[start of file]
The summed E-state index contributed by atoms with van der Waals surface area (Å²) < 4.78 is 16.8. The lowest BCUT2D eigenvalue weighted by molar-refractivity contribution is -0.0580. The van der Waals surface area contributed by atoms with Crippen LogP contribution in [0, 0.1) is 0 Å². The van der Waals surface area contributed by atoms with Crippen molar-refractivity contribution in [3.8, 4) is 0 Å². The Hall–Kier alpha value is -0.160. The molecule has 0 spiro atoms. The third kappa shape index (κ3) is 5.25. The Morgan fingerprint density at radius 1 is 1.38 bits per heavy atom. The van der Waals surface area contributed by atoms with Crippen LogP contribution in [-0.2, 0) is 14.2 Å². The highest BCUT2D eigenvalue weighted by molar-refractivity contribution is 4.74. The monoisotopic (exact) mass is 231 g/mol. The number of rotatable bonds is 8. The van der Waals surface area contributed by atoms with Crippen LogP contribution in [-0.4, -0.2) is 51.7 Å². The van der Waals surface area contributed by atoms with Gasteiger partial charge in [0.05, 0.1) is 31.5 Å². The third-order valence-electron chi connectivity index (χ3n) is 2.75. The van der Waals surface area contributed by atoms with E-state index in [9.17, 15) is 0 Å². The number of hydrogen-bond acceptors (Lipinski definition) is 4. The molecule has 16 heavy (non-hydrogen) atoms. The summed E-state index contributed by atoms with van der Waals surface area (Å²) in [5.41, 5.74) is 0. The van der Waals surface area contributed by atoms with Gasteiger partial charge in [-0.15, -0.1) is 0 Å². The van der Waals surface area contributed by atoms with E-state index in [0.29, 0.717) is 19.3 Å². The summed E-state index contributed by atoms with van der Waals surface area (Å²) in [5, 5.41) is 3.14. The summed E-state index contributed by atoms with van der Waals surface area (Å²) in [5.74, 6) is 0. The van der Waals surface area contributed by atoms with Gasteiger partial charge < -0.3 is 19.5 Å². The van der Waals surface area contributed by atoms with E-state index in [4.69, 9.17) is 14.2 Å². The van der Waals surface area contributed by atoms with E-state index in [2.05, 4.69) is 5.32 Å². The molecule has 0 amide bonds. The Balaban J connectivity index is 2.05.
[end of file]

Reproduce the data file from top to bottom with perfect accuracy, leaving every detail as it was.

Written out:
The summed E-state index contributed by atoms with van der Waals surface area (Å²) < 4.78 is 16.8. The lowest BCUT2D eigenvalue weighted by molar-refractivity contribution is -0.0580. The van der Waals surface area contributed by atoms with Crippen LogP contribution in [0, 0.1) is 0 Å². The van der Waals surface area contributed by atoms with Crippen molar-refractivity contribution in [3.8, 4) is 0 Å². The Hall–Kier alpha value is -0.160. The molecule has 0 spiro atoms. The third kappa shape index (κ3) is 5.25. The Morgan fingerprint density at radius 1 is 1.38 bits per heavy atom. The van der Waals surface area contributed by atoms with Crippen LogP contribution in [-0.2, 0) is 14.2 Å². The highest BCUT2D eigenvalue weighted by molar-refractivity contribution is 4.74. The monoisotopic (exact) mass is 231 g/mol. The number of rotatable bonds is 8. The van der Waals surface area contributed by atoms with Crippen LogP contribution in [-0.4, -0.2) is 51.7 Å². The van der Waals surface area contributed by atoms with Gasteiger partial charge in [0.05, 0.1) is 31.5 Å². The third-order valence-electron chi connectivity index (χ3n) is 2.75. The van der Waals surface area contributed by atoms with E-state index in [9.17, 15) is 0 Å². The number of hydrogen-bond acceptors (Lipinski definition) is 4. The molecule has 16 heavy (non-hydrogen) atoms. The summed E-state index contributed by atoms with van der Waals surface area (Å²) in [5.41, 5.74) is 0. The van der Waals surface area contributed by atoms with Gasteiger partial charge in [-0.15, -0.1) is 0 Å². The van der Waals surface area contributed by atoms with E-state index in [0.29, 0.717) is 19.3 Å². The summed E-state index contributed by atoms with van der Waals surface area (Å²) in [5, 5.41) is 3.14. The summed E-state index contributed by atoms with van der Waals surface area (Å²) in [5.74, 6) is 0. The van der Waals surface area contributed by atoms with Gasteiger partial charge < -0.3 is 19.5 Å². The van der Waals surface area contributed by atoms with E-state index in [4.69, 9.17) is 14.2 Å². The van der Waals surface area contributed by atoms with E-state index in [2.05, 4.69) is 5.32 Å². The molecule has 0 amide bonds. The Balaban J connectivity index is 2.05.